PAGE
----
The International Finance Corporation (IFC) has provided record financing in Africa over the 2022 fiscal year, making $9.4 billion in investments between 1 July 2021 and 30 June 2022 across 36 countries, the largest ever annual commitment for the continent.
The funding has reportedly helped to develop regional pharmaceutical manufacturing, increase intra-Africa trade, expand access to climate financing and strengthen food security among many other pressing development needs.
The investments include $3 billion in trade financing, unlocking intra-Africa trade for thousands of small businesses, $2.1 billion supporting the continent’s green transition – from increasing access to climate finance to funding renewable energy projects – and $861.7 million that is supporting increased digital connectivity.
IFC also provided $603 million in agriculture financing, helping to strengthen food security during a turbulent global economic period.
“While the effects of the COVID-19 crisis persist, new challenges are also looming, including from rising global inflation,” said IFC vice president for Africa, Sérgio Pimenta.
To him, “a strong and engaged private sector is indispensable to helping countries and companies navigate these and other challenges and that’s why we stepped up IFC’s funding and support to help sustain and create jobs, improve basic services and foster growth for small and medium-sized enterprises.”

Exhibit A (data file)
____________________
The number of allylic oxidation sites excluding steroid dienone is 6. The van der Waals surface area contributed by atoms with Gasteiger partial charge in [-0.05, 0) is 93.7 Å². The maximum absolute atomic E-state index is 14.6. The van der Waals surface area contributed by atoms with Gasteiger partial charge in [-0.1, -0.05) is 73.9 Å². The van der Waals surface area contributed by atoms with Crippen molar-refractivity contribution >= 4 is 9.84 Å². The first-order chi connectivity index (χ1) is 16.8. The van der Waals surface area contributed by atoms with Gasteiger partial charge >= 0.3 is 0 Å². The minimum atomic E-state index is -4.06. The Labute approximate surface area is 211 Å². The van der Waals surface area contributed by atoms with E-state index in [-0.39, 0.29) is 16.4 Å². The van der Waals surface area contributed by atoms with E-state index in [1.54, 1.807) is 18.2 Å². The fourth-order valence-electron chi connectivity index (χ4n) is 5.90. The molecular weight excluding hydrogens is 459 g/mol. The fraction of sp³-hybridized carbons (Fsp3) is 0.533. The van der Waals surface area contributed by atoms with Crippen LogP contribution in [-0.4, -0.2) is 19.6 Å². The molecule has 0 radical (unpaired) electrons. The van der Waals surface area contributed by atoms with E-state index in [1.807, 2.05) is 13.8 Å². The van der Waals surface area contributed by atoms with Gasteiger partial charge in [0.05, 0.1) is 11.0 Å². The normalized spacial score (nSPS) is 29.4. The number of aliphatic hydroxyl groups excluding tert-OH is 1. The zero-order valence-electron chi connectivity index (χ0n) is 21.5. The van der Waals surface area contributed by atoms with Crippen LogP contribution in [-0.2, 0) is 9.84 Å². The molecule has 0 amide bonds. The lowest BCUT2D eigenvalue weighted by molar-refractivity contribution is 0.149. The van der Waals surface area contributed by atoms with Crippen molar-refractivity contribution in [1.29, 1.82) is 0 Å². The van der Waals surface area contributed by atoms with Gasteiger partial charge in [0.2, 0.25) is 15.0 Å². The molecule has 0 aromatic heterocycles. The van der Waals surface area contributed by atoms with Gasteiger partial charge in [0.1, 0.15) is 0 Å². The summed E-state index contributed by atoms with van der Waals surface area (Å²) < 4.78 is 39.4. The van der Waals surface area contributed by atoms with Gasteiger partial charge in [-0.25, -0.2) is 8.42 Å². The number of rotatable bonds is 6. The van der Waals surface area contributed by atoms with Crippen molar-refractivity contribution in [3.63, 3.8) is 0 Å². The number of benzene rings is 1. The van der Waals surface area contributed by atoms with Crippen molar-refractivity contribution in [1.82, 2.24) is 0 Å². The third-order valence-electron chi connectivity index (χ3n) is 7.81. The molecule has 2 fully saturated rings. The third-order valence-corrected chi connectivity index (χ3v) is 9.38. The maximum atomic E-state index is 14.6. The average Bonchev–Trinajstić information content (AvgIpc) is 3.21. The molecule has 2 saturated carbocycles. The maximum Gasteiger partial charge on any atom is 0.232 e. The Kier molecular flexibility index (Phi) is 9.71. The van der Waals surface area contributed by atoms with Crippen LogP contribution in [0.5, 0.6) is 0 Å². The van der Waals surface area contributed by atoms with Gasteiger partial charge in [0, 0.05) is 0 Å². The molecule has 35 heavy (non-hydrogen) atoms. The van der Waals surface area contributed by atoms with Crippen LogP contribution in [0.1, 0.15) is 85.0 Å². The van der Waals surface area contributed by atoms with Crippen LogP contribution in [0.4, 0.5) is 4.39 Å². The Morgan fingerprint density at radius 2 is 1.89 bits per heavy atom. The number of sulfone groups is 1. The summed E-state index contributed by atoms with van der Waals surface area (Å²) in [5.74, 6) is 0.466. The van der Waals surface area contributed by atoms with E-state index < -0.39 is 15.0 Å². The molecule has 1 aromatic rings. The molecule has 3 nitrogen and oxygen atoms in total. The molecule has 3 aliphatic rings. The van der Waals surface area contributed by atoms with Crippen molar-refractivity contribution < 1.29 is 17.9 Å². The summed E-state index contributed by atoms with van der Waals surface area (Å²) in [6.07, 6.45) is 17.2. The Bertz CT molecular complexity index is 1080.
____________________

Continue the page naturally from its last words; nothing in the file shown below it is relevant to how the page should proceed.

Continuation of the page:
IFC’s financing across Africa included short-term finance ($3billion) and mobilisation ($2.6 billion), with 49% of IFC’s own account financing going to low-income and fragile and conflict-affected states.
During the financial year, IFC also launched the Africa Fragility Initiative (AFI), a five-year programme dedicated to supporting private sector-led growth and job creation across 32 African countries affected by fragility and conflict.
To further support Africa’s regional trade development and reduce the continent’s reliance on imports, IFC launched the $1 billion African Trade and Supply Chain Finance Programme(ATRI) which will begin financing initiatives from July 2022.
Responding to Africa’s call to develop sustainable pharmaceutical and vaccine manufacturing, IFC provided financing and advisory services to companies in Ghana, Nigeria, Rwanda, Senegal and South Africa to support the development of manufacturing hubs.
As the continent responds to the effects of climate change and the call to shift to a net-zero world, IFC increased its financing for climate projects.
This included launching the Scaling Mini-Grid programme in the Democratic Republic of Congo, an investment with Elsewedy Electric S.A.E to increase access to renewable energy across Africa and support for green bonds such as the one issued by Nedbank in South Africa.
In addition to its investments in Africa, IFC provided advisory and upstream services with a portfolio of more than $450 million across 298 projects aimed at improving the investment climate and market creation.
In the last financial year, 20 per cent of the advisory and upstream spend was on projects focused on climate change and 53 per cent of all new projects approved supported improvements in gender equality.
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